Katasa Group Donation Dominates City Council Debate 

Ottawa City Council held its first meeting of 2024. Mayor Mark Sutcliffe briefly addressed the chamber and stated that a great deal was accomplished in 2023, including the passing of two city budgets, the hiring of a new city manager, setting the council priorities for the 2022-2026 term, creating the Lansdowne 2.0 plan and finding savings and efficiencies at City Hall.

Looking forward, the mayor commented that the city will hold its first rural areas summit since 2008, begin a mental health response pilot project, and launch consultation and planning for the 2025 budget, which he said will be difficult.

Mayor Suttcliffe also announced that the city had come to an agreement with the federal government on the housing accelerator fund and that details would be forthcoming in the following days.

Council then began a lengthy debate over a donation being made by Katasa Group. The developer is donating $100,000 for the Ward 17 traffic calming and an additional $200,000 for affordable housing in the ward to be used at the discretion of the General Manager of the Community and Social Services in consultation with the councillor for Ward 17, Shawn Menard.

Councillor Matthew Luloff called for a deferral vote on the project because he had been advised that Katasa Groups was pressured into making the donation, and he compared the money being offered to a slush fund for Councillor Shawn Menard.

Luloff provoked the ire of Councillor Menard, who called a point of order and requested documentation from Councillor Luloff to prove that he pressured Katasa Group. Menard said that Luloff’s comments were libellous and asked for a retraction.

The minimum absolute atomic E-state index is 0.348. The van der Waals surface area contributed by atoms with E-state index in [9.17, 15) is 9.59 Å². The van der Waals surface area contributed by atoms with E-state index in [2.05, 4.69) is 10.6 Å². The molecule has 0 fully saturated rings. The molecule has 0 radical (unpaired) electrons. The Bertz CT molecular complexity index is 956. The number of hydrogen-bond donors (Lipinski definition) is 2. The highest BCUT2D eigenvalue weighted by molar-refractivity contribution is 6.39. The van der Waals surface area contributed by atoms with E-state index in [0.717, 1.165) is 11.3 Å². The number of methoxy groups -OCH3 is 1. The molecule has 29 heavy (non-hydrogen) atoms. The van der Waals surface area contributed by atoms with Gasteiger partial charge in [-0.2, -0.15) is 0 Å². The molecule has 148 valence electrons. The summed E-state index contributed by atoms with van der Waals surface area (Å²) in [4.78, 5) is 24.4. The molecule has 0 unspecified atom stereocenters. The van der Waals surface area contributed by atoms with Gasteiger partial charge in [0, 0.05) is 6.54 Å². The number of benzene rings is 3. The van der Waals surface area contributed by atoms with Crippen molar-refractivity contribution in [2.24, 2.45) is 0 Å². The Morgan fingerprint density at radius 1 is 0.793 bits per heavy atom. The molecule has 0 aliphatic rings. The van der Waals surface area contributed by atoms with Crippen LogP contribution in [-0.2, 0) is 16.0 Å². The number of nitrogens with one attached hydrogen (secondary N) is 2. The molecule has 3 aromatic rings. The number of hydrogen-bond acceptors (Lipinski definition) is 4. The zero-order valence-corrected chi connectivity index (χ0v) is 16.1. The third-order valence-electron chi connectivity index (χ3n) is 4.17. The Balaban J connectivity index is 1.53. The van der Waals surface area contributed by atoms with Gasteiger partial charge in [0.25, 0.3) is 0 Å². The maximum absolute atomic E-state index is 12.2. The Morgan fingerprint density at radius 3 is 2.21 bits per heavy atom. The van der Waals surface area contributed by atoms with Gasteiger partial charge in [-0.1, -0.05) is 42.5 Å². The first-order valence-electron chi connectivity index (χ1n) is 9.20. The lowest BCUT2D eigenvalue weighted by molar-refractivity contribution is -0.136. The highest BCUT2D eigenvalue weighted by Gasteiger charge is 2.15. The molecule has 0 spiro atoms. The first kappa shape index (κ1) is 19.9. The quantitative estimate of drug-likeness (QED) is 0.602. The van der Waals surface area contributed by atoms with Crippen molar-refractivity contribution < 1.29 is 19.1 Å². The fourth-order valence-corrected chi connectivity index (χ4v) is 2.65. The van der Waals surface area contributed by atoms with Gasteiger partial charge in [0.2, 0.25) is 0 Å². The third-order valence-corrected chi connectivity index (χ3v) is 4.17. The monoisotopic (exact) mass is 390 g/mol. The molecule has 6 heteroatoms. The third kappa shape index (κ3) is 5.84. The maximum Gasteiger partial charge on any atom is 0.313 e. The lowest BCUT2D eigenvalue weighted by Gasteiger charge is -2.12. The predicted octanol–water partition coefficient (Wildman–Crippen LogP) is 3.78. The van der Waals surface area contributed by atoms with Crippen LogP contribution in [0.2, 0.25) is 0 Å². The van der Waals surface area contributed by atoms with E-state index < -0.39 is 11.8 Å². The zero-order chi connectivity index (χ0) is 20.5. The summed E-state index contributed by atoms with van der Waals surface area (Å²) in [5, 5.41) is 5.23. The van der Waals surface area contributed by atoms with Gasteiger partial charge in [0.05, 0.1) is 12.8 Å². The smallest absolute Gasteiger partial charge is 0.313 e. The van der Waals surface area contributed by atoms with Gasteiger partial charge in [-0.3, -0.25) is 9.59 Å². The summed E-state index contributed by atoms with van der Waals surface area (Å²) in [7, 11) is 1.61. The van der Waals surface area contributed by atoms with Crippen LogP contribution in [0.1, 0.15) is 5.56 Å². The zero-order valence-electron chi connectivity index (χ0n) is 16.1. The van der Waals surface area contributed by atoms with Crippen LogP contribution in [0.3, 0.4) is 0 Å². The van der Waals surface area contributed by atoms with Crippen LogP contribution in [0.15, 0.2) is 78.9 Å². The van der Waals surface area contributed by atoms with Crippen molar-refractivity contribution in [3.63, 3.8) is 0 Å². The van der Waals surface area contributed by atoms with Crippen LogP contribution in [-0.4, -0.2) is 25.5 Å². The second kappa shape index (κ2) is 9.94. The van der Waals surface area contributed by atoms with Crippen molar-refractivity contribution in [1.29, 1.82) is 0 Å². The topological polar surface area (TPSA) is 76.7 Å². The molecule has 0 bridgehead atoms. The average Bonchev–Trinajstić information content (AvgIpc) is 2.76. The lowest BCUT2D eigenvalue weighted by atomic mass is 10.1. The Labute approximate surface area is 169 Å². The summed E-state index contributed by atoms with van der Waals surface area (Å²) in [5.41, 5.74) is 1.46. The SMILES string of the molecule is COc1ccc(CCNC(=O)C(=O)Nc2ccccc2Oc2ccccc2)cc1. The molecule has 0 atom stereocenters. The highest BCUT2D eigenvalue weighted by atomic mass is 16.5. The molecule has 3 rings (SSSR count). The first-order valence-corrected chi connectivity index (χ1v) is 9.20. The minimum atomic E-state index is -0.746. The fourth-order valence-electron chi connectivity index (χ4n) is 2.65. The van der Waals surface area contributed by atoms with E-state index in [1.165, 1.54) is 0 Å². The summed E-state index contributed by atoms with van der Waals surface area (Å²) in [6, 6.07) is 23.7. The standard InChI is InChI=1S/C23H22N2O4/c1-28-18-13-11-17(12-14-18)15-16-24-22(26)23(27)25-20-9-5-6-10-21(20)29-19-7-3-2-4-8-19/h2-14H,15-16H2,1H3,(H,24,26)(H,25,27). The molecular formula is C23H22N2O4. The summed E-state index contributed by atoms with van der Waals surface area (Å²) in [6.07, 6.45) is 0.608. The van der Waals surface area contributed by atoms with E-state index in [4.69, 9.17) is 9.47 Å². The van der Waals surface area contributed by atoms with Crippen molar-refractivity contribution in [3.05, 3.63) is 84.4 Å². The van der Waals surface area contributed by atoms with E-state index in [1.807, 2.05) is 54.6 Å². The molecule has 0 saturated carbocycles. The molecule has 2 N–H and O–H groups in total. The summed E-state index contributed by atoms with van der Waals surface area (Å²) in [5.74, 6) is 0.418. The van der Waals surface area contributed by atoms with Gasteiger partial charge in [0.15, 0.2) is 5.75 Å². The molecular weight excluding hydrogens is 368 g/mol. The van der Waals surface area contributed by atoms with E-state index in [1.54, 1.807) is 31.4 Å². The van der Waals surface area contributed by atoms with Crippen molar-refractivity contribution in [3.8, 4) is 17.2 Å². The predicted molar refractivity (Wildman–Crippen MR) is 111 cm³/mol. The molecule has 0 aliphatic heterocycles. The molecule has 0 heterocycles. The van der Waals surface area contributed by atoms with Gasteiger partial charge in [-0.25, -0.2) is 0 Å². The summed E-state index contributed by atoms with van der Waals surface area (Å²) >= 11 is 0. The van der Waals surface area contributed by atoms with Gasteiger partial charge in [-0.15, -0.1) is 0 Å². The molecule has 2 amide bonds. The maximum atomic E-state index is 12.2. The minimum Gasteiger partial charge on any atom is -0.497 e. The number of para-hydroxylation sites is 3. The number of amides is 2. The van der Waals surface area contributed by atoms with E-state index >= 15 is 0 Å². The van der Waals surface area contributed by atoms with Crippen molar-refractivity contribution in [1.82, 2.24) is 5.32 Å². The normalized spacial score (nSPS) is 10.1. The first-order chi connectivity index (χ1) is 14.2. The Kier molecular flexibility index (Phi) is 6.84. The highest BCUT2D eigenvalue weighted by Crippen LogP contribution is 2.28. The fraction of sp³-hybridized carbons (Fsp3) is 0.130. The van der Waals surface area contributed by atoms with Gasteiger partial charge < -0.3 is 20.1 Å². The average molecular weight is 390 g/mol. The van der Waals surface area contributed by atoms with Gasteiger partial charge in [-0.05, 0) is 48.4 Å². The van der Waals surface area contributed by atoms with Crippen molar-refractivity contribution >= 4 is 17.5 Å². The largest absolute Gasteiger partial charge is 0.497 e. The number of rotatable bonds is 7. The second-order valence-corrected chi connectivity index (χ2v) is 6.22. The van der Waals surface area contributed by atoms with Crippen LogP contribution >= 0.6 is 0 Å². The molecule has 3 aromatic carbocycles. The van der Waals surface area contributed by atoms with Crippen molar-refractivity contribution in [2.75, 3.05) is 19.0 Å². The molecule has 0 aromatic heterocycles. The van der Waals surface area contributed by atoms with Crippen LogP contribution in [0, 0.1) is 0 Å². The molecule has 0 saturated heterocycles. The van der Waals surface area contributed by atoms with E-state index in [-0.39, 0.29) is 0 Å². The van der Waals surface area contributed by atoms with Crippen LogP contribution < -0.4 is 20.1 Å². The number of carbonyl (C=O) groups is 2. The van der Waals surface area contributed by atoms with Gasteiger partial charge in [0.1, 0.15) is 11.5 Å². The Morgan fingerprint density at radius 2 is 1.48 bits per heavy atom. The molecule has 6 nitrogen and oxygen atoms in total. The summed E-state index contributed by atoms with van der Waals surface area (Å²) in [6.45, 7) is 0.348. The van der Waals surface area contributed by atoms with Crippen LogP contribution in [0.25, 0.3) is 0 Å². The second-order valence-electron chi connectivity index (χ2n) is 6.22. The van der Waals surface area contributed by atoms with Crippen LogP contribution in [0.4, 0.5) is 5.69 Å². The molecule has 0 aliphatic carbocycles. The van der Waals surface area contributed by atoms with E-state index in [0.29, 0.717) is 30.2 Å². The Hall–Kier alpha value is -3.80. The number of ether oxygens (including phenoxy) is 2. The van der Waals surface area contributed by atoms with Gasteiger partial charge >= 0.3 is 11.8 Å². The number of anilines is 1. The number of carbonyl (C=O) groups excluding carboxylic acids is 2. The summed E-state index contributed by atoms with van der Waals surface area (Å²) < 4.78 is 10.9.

Luloff did not retract his statement. He argued that the developer would be reimbursed for his donation by increasing the future sale price of condos and homes. Instead of subsidizing housing, the developer is contributing to driving up unit costs. Councillors Catherine Kitts and Laura Dudas backed this sentiment and said they would support a deferral.

Councillor David Hill also echoed Luloff’s sentiment and stated that some of the funds need to be deferred until a city policy is in place to deal with such donations.

Councillor Therese Kavanaugh said she found the debate an insult to the city’s integrity commissioner, who had already cleared the deal. Kavanaugh stated that she would not be voting for the deferral motion. Councillor Ariel Troster cited that the funds would go to reducing everyday life disruptions and that her ward, which is a high-construction area, would benefit from such donations by developers.

Councillor Troster noted that her predecessor, Catherine McKenney, had come to similar arrangements with developers for a project on Nepean Street. Troster also stated that Councillor Menard is making “significant gains” for his community. She was offended by the idea that “this doesn’t pass the sniff test or that there’s something shady going on.”

Despite the opposition, the vote to postpone failed 11-14, with the mayor voting against it.

Councillors Brockington and Bradley proposed 10,000 trees to replace those removed to create a larger parking lot for a local car sales lot on Ottawa Airport land in the Hunt Club Road pine tree forest. The motion was passed.

Ottawa City Council is scheduled to meet again on February 7, 2024.